Jerry Taylor, a senior fellow at the Cato Institute, told CNBC’s “Morning Call” that OPEC influences the price of oil, but can't determine it.
“Prices are established by global supply and demand,” Taylor said Wednesday. “OPEC does not control global demand and is has a minority control over global supply. It influences prices, perhaps, but it certainly can’t establish prices. All they can affect is how much (member states) produce.”
But Raymond Learsy, author of Over A Barrel: Breaking the Middle East Oil Cartel, said the price of oil has increased 300% to 400% in the last six years.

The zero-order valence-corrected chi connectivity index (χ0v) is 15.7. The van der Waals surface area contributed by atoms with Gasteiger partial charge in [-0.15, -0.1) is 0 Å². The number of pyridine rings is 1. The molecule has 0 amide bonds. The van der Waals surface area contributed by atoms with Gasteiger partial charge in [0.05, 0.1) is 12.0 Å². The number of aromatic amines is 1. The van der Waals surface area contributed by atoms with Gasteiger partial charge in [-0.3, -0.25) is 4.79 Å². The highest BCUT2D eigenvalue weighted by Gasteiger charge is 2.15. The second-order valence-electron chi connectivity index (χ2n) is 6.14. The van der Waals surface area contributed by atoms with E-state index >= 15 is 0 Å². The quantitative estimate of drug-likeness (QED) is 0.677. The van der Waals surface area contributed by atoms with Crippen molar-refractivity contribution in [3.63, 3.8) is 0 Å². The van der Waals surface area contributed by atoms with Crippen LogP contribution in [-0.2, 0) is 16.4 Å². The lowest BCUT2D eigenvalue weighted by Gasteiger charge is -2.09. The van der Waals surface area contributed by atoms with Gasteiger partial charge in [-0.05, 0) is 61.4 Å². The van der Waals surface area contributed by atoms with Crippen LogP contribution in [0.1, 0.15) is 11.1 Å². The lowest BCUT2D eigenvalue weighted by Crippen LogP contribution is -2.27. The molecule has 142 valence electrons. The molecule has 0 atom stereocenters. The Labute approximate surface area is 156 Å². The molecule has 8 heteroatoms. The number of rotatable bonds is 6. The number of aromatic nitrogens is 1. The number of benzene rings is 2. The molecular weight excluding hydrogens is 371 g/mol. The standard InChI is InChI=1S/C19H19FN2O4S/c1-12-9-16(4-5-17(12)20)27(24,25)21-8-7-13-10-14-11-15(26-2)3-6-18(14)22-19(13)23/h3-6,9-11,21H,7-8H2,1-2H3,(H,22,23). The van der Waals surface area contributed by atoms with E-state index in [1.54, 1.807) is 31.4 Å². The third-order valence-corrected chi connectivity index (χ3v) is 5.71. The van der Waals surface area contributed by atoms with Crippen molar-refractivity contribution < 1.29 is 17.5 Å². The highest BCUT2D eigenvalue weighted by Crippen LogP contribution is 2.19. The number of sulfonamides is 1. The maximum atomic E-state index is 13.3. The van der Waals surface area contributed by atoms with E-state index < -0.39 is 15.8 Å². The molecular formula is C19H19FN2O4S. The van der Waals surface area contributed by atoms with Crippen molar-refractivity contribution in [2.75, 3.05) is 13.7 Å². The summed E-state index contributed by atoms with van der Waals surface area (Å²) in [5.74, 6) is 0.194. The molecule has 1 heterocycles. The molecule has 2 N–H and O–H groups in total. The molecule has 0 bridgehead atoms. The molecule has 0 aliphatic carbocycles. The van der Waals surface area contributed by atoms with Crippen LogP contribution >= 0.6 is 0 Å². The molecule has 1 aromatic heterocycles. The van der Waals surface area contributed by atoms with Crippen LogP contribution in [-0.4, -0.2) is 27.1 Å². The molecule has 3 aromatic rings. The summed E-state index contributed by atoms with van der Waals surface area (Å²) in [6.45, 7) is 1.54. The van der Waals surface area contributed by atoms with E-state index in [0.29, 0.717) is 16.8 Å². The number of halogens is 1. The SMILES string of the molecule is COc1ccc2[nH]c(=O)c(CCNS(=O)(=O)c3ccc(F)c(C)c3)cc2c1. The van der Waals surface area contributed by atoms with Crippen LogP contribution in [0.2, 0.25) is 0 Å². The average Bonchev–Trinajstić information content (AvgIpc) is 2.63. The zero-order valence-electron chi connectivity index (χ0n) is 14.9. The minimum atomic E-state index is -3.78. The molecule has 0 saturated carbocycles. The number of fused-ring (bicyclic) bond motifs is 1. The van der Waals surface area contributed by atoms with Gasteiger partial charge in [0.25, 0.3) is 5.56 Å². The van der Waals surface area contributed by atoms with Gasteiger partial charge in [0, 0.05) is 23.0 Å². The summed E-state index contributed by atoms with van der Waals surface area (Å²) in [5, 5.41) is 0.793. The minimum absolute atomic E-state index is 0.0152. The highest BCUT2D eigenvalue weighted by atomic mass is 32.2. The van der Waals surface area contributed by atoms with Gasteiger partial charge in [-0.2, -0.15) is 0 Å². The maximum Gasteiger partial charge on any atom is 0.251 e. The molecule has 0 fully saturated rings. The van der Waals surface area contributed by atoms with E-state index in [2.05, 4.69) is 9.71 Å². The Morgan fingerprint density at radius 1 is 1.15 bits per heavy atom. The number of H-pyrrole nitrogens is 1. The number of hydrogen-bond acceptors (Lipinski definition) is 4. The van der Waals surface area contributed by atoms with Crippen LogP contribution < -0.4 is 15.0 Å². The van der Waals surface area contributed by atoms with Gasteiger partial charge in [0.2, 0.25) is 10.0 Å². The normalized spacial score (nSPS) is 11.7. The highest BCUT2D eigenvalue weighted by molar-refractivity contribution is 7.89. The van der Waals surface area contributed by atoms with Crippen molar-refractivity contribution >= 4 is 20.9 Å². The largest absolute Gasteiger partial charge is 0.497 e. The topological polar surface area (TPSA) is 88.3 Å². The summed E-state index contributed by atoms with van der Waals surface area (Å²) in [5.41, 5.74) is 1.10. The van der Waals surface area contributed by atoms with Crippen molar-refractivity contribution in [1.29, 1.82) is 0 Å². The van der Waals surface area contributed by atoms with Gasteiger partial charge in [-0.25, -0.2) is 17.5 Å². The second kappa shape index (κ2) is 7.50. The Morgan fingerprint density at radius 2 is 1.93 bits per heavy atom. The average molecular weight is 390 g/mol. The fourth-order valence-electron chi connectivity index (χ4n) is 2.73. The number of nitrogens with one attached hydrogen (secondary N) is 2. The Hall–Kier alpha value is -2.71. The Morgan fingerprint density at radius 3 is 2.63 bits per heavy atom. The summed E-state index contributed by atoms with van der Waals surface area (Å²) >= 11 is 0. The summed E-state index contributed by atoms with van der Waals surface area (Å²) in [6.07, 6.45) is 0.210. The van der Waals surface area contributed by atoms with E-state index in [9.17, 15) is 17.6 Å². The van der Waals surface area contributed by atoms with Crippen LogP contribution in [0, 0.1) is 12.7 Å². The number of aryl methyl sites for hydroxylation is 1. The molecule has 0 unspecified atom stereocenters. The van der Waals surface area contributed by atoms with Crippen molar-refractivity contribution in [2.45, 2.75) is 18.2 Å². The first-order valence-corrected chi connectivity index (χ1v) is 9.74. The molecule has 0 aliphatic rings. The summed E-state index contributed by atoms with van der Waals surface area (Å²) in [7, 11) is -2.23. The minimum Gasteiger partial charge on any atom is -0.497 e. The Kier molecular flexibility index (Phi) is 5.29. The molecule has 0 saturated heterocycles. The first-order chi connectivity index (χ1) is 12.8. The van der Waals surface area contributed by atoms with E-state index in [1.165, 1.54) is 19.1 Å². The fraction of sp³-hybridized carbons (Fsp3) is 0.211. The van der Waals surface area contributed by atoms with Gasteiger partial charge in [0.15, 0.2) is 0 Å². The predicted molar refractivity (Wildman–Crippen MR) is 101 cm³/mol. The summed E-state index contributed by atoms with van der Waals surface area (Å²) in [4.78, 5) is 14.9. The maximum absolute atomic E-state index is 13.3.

“OPEC has constrained product consistently over the last few years,” he said. “It’s meant to control the price of the marketplace and they’ve done it extremely well.”
Taylor said the price of oil is set by worldwide demand and is played out in futures markets, spot markets and secondary exchanges. He said it’s “virtually impossible” to manipulate the markets where there are millions of buyers and sellers.
“In 1998, oil prices were around $10 to $12 a barrel,” Taylor said. “Do you think OPEC ministers decided ‘Yeah, $12 a barrel is better than $70 so let’s go with $12’?”
Taylor said no academic study ever found evidence of worldwide price manipulation.